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The Bright Spot in the Economy

By: Kari English

During the first 15 months after a recession, the U.S. economy typically grows about 4.4 percent, but following the first 15 months after the Great Recession, the economy is still only growing at a rate of about 2.1 percent, according to Joe Keating, executive vice president and chief investment officer at CenterState Bank, Winter Haven. Speaking at the Florida Bankers Association’s 125th Annual Convention in Palm Springs last month, Keating provided clues as to why the economy is moving so slowly. One source of sluggishness is housing.

“Normally, housing peaks and recovers before the rest of the economy,” Keating said.

The opposite is happening this time. The housing industry did not start recovering from the Great Recession until June 2011 — two years into the recovery — so housing starts continue to be below average.

He noted that when things are going well the average number of housing starts per year should be around 1.2 million. Before the recession housing starts were around 2 million, which he called “excessive.” Comparatively, in 2008 and 2009 housing starts were around 500,000 to 600,000.

Housing starts will approach 1 million in 2013, Keating told the Florida bankers. Housing affordability is also close to an all-time high and inventory is at a 49-year low. For these reasons he called the housing market the “bright spot” in the economy.

Keating’s outlook for the economy is that it is “slowly healing.” His major concern is how households are dealing with the payroll tax increase: by lowering their savings rates. The savings rate today is 2.3 percent and cannot go much lower, according to Keating. Therefore, the rate of consumer spending is at risk.

What Inflation?

Keating also believes inflation does not pose a risk. Inflation is running just over 1 percent currently. And the average increase in wages is about 2 percent right now. An economy cannot have inflation on 2 percent wage increases, Keating told session attendees, because no one would be able to afford anything. When wages begin increasing in larger amounts, then people need to watch inflation more closely. But even if inflation does begin, Keating believes bond traders will raise the prices of bonds significantly to make sure it does not build.

“If anything, there is more risk of deflation,” Keating said.

And because inflation is not a concern, Keating believes that is why the Federal Reserve is fully committed to the second part of its mandate: reducing unemployment. The Federal Reserve will not pull back on its current policies until it sees that jobs are self-sustaining and self-reinforcing, Keating said. He predicts the Fed will begin to reduce its bond purchases by the end of 2013.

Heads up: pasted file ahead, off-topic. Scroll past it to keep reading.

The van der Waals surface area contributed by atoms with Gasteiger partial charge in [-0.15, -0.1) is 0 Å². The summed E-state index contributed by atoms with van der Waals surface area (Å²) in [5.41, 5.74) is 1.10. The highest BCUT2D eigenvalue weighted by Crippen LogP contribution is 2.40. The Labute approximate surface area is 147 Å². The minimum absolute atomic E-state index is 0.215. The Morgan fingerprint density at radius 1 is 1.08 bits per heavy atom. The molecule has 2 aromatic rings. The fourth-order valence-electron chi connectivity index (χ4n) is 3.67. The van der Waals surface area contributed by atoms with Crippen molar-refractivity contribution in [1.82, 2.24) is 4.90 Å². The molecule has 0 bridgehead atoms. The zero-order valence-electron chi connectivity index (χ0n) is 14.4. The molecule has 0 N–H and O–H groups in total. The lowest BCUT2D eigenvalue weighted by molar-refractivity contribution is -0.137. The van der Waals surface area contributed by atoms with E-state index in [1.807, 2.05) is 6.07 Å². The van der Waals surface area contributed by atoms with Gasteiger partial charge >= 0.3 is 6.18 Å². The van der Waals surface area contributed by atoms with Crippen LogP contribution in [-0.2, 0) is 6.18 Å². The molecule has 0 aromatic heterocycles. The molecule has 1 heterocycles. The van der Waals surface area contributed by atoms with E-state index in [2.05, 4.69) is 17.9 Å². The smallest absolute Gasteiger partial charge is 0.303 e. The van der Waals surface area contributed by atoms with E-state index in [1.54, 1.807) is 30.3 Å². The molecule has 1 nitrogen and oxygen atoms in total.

A Plan for Uncertainty

Although Keating provided a rather optimistic view of the future of the U.S. economy, Orlando Hanselman, education programs director for risk and compliance at Fiserv, noted that, currently, insolvency is not just a European concern. In a session about strategic and capital planning, Hanselman told the audience that U.S. government gross debt as a percentage of Gross Domestic Product is close to 112 percent. Hanselman also said businesses are sitting on nearly $2 trillion in cash because of fear and uncertainty.

Click here to view photos from this convention.

In times of uncertainty, banks need to have a strategic plan, and, according to Hanselman, it should not be similar to Christopher Columbus’: When he left, he didn’t know where he was going; when he arrived, he didn’t know where he was; and when he returned, he couldn’t tell where he had been.

The CEO is at the helm of the strategy, Hanselman believes. This person should analyze, create and write a plan draft; he should gather feedback and input from executives, employee leaders and the board; he should revise the draft based on solicited input; he should finalize the plan; and then he should champion and communicate the plan to all stakeholders (the shareholders, the customers, the employees and the community).

Within the strategy should be an explanation of the bank’s competitive advantage, according to Hanselman. Many banks claim their people are their advantages, but in reality, that is probably not correct. So some other competitive advantage possibilities Hanselman suggested were delivery system, product features, quality and convenience. Hanselman noted that competing on price is the same as acknowledging the bank has no competitive advantage.

Kari English is senior editor of BankNews.

Copyright (c) July 2013 by BankNews Media